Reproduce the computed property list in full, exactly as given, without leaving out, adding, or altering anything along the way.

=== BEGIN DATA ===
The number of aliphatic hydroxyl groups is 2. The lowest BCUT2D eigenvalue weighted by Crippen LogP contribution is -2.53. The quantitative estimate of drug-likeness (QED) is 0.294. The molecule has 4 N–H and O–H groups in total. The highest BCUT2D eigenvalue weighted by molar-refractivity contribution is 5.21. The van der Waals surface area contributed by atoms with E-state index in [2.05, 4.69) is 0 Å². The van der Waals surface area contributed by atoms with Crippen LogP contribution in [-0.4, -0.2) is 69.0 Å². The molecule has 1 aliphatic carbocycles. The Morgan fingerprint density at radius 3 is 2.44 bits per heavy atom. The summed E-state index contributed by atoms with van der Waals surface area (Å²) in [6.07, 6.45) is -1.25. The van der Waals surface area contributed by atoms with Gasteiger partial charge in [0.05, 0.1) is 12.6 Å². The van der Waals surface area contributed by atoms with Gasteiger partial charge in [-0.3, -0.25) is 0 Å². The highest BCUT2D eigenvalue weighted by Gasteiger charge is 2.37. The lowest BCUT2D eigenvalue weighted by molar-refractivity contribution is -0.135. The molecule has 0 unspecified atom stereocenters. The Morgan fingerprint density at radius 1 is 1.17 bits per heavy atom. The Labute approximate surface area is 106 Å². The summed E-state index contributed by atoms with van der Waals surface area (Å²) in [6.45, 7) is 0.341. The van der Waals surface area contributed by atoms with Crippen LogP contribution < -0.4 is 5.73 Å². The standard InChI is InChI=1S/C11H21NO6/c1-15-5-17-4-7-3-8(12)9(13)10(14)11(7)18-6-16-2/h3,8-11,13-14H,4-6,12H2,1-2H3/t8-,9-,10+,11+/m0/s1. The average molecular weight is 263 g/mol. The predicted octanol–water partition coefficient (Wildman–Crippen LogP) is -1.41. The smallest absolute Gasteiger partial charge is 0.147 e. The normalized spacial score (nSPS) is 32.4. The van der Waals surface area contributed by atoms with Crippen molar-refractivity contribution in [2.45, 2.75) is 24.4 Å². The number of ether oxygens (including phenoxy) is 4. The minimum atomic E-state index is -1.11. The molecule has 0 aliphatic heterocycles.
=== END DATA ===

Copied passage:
The number of aliphatic hydroxyl groups is 2. The lowest BCUT2D eigenvalue weighted by Crippen LogP contribution is -2.53. The quantitative estimate of drug-likeness (QED) is 0.294. The molecule has 4 N–H and O–H groups in total. The highest BCUT2D eigenvalue weighted by molar-refractivity contribution is 5.21. The van der Waals surface area contributed by atoms with E-state index in [2.05, 4.69) is 0 Å². The van der Waals surface area contributed by atoms with Crippen LogP contribution in [-0.4, -0.2) is 69.0 Å². The molecule has 1 aliphatic carbocycles. The Morgan fingerprint density at radius 3 is 2.44 bits per heavy atom. The summed E-state index contributed by atoms with van der Waals surface area (Å²) in [6.07, 6.45) is -1.25. The van der Waals surface area contributed by atoms with Gasteiger partial charge in [0.05, 0.1) is 12.6 Å². The van der Waals surface area contributed by atoms with Gasteiger partial charge in [-0.3, -0.25) is 0 Å². The highest BCUT2D eigenvalue weighted by Gasteiger charge is 2.37. The lowest BCUT2D eigenvalue weighted by molar-refractivity contribution is -0.135. The molecule has 0 unspecified atom stereocenters. The Morgan fingerprint density at radius 1 is 1.17 bits per heavy atom. The Labute approximate surface area is 106 Å². The summed E-state index contributed by atoms with van der Waals surface area (Å²) in [6.45, 7) is 0.341. The van der Waals surface area contributed by atoms with Crippen LogP contribution < -0.4 is 5.73 Å². The standard InChI is InChI=1S/C11H21NO6/c1-15-5-17-4-7-3-8(12)9(13)10(14)11(7)18-6-16-2/h3,8-11,13-14H,4-6,12H2,1-2H3/t8-,9-,10+,11+/m0/s1. The average molecular weight is 263 g/mol. The predicted octanol–water partition coefficient (Wildman–Crippen LogP) is -1.41. The smallest absolute Gasteiger partial charge is 0.147 e. The normalized spacial score (nSPS) is 32.4. The van der Waals surface area contributed by atoms with Crippen molar-refractivity contribution in [2.45, 2.75) is 24.4 Å². The number of ether oxygens (including phenoxy) is 4. The minimum atomic E-state index is -1.11. The molecule has 0 aliphatic heterocycles.